Party like a rock star

Feb 112004

Many talented bands have come and gone without ever living up to

their potential, pawning off their instruments for keg money before

a single woman had the chance to throw her bra up on stage in a fit

of raging passion.

But it doesn’t have to end like that. Today, bands are presented

with numerous outlets to help them charge through industry

roadblocks and make it to the top.

Promotion companies such as Suburban Home Records, Soda Jerk

Presents and INDIEgo, are always ready to transform bands from

smalltime local talent to national icons.

If a band or artist chooses to acquire the services of a

promotion company, first they must successfully catch the interest

of that company. Enter the all-powerful demo tape, which often

makes or breaks a musician’s chance at glory.

Promoters put their own name on the line every time they choose

to back a band. For this reason they have good cause to be

extremely selective.

“We owe it to the fans not to put on a bad show,” said Mike

Barsch, owner of Soda Jerk Presents.

Promotion companies have countless artists knocking at their

door everyday.

“I have piles of demos on my desk,” Barsch said. “It can take

half my day just sorting it all out.”

Substandard demos are quickly weeded out. No “Stairway to

Heaven” cover will impress these guys. Putting time, effort and

money into preparing a quality demo is crucial to receiving

recognition from any company, Barsch said.

“It can’t sound like you put it together in someone’s basement,”

said Dan Rutherford of INDIEgo. “A solid recording is your best bet

at getting things moving.”

Bands that make the cut can then purchase the company’s

assistance in areas such as multimedia publicity, retail promotion,

tour support and distribution.

Many promoters also emphasize the use of Internet publicity,

which has been a growing influence in spreading awareness of

independent artists.

When all of these strategies are utilized, bands drastically

increase the likelihood of recruiting more fans, which leads to

more ticket sales, which leads to more tour dates and ultimately

the rock star lifestyle.

But there’s much more to the music industry than signing

autographs and trashing hotel rooms. In fact, the road to stardom

is tedious and complicated.

“You’ve got to pay your dues,” said Reed Tyler, a member of the

up-and-coming band Cool By Association.

Tyler and his band represent a distinct part of the musical

population because not only are they growing in popularity, but

they also do all their own publicity.

Many other bands have also made it through the adolescent stages

of stardom without being guided by a paid promoter, proving that

such companies are not always a necessity.

“It can get frustrating but we like knowing that we have control

over the future of our band,” Tyler said. “You can be independent

and be just as successful.”

It’s imperative that any band with aspirations of success

reaches the stage where they can leave Mom and Dad’s garage and

start performing at local shows.

Most bands without hired promotional workers typically spend the

bulk of their publicity efforts appealing straight to venues, but

venue hopping is an agonizingly slow-paced way to gain


After an initial period of success bands may get the chance to

play larger shows, which help to create “regional buzz” and build a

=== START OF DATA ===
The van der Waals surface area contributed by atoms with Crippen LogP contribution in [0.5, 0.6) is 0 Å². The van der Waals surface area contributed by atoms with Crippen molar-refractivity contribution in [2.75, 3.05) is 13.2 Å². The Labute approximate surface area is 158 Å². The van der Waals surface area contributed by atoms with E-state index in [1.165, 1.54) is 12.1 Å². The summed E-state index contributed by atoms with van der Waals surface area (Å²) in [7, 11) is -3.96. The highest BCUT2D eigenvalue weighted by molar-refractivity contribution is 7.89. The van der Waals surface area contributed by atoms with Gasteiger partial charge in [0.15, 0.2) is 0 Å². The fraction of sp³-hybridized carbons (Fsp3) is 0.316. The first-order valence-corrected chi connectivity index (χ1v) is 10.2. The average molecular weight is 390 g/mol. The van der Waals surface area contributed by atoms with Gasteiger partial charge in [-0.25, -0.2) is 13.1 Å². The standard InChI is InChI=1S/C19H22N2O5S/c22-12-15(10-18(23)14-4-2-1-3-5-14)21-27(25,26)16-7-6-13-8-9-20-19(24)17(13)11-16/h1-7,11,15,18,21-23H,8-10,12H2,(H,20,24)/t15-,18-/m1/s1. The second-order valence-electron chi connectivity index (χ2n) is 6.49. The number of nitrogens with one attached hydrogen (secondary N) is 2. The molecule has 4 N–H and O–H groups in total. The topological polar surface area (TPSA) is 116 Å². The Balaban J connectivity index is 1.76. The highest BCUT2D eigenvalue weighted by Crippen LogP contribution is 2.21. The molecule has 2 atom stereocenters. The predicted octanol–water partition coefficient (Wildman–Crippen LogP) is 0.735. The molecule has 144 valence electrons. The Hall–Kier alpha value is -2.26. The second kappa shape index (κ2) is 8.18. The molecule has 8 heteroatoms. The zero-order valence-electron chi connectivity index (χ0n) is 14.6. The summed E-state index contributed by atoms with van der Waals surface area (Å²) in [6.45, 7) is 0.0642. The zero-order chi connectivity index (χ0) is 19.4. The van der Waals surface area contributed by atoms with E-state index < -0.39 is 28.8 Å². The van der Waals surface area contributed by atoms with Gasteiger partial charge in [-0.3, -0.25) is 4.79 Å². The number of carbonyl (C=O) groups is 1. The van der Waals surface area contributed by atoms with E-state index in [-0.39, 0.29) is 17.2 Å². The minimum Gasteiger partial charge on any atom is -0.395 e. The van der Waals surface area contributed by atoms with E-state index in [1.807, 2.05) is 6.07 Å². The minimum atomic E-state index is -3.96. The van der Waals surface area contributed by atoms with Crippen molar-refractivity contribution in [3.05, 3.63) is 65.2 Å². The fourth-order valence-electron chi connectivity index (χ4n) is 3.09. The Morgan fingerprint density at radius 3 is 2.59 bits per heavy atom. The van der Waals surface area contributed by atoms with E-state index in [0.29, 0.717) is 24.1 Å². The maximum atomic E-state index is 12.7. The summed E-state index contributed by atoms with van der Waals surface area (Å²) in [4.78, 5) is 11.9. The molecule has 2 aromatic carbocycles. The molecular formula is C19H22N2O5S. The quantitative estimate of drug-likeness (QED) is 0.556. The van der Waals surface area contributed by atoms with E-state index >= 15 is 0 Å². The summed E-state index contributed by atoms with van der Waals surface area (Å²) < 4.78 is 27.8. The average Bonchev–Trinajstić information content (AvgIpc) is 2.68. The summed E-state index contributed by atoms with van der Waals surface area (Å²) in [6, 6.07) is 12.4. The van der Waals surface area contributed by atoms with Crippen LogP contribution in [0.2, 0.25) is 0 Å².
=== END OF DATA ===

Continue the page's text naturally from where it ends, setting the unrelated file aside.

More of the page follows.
steady following, Barsch said.

A good relationship between a band and its audience helps to

boost “word of mouth” growth and encourages a more intimate and

memorable show.

Cool By Association spread its presence to the point that

promoters now seek them out. A band with newly acquired audience

momentum can have just as much impact on a show as a band with

years of faithful followers.

“When we play at events like the Warped Tour, people act like

we’re bigger than we really are,” Tyler said. “We just got so used

to playing smaller local shows where a lot of the crowd were our


For bands that do choose to acquire the services of a promoter,

the relationship they establish with their promoter is just as

crucial as the relationship they form with their audience.

The band/promoter connection can be vitally influential in

accelerating a band’s growth rate. Most promoters prefer to

establish a friendship with the bands they work for.

“I’m friends with around half the groups we represent,”

Rutherford said. “And I’m also friends with a lot of publicists,

which makes the whole process easier … If 10 albums are sent to

KCSU by garage bands and three albums are sent there from me, my

three will most likely be the ones that make the air.”

The music industry is the epitome of the statement “it’s not

what you know, but who you know.”

“There’s no question that it helps having the right friends,”

said Vincent Plummer, a vocalist for The Mercury Project, after a

triumphant show headlining buddy-band On Second Thought.

Not all independent artists have this type of fortunate social


“Be prepared to be broke,” Plummer said. “It’s easy to think,

‘we’ve played a few shows, now we’ll get big,’ but it takes so much


Independent artists typically have an extremely limited chance

of bursting into the business and the road to stardom is often

paved with poverty. Seventy-five percent of independent musicians

receive less than 2 percent of their income from their music,

according to The Musician’s Report for 2003, an online survey.

“It definitely isn’t easy,” said Virgil Dickerson of Suburban

Home Records. “It all depends on the talent and effort you’re able

to bring to the industry.”

Don’t abandon those dreams of skin tight leather pants, luxury

tour busses, groupies with loose ethics or any of the other perks

associated with the life of a successful musician, because with

dedication, quality performances and a little luck, the dream might

not be so far away.

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